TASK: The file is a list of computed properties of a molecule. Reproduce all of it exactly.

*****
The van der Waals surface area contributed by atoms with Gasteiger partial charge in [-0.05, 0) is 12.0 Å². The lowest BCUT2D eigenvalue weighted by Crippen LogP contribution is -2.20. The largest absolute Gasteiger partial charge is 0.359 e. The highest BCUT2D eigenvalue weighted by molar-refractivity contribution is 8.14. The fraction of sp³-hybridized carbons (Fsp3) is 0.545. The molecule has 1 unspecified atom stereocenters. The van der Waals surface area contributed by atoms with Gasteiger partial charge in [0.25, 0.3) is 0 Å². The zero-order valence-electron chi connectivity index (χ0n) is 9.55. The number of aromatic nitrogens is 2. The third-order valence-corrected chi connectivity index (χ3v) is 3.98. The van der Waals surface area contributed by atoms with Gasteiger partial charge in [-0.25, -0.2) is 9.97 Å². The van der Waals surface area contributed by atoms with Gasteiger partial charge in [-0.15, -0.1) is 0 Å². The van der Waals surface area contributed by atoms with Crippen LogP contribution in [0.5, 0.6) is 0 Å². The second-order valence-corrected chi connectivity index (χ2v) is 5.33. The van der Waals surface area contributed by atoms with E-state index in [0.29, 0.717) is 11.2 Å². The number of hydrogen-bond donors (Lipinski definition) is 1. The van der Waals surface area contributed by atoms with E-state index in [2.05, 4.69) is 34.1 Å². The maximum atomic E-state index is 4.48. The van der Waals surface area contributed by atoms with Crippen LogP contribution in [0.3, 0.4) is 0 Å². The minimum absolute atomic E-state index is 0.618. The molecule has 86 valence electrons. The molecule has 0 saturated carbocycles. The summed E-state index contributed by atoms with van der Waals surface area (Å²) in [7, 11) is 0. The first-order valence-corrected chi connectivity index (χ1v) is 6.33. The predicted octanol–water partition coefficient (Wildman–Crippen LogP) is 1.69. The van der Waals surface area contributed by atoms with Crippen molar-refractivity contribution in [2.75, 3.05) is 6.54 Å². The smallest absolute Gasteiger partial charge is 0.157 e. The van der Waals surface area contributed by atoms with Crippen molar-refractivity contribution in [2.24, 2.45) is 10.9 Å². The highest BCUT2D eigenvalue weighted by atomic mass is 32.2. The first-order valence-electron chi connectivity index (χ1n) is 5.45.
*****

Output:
The van der Waals surface area contributed by atoms with Gasteiger partial charge in [-0.05, 0) is 12.0 Å². The lowest BCUT2D eigenvalue weighted by Crippen LogP contribution is -2.20. The largest absolute Gasteiger partial charge is 0.359 e. The highest BCUT2D eigenvalue weighted by molar-refractivity contribution is 8.14. The fraction of sp³-hybridized carbons (Fsp3) is 0.545. The molecule has 1 unspecified atom stereocenters. The van der Waals surface area contributed by atoms with Gasteiger partial charge in [0.25, 0.3) is 0 Å². The zero-order valence-electron chi connectivity index (χ0n) is 9.55. The number of aromatic nitrogens is 2. The third-order valence-corrected chi connectivity index (χ3v) is 3.98. The van der Waals surface area contributed by atoms with Gasteiger partial charge in [-0.25, -0.2) is 9.97 Å². The van der Waals surface area contributed by atoms with Gasteiger partial charge in [-0.15, -0.1) is 0 Å². The van der Waals surface area contributed by atoms with Crippen LogP contribution in [0.5, 0.6) is 0 Å². The second-order valence-corrected chi connectivity index (χ2v) is 5.33. The van der Waals surface area contributed by atoms with E-state index in [0.29, 0.717) is 11.2 Å². The number of hydrogen-bond donors (Lipinski definition) is 1. The van der Waals surface area contributed by atoms with E-state index in [2.05, 4.69) is 34.1 Å². The maximum atomic E-state index is 4.48. The van der Waals surface area contributed by atoms with Crippen LogP contribution in [0.3, 0.4) is 0 Å². The minimum absolute atomic E-state index is 0.618. The molecule has 86 valence electrons. The molecule has 0 saturated carbocycles. The summed E-state index contributed by atoms with van der Waals surface area (Å²) in [7, 11) is 0. The first-order valence-corrected chi connectivity index (χ1v) is 6.33. The predicted octanol–water partition coefficient (Wildman–Crippen LogP) is 1.69. The van der Waals surface area contributed by atoms with Crippen molar-refractivity contribution in [2.75, 3.05) is 6.54 Å². The smallest absolute Gasteiger partial charge is 0.157 e. The van der Waals surface area contributed by atoms with Crippen molar-refractivity contribution in [2.24, 2.45) is 10.9 Å². The highest BCUT2D eigenvalue weighted by atomic mass is 32.2. The first-order valence-electron chi connectivity index (χ1n) is 5.45.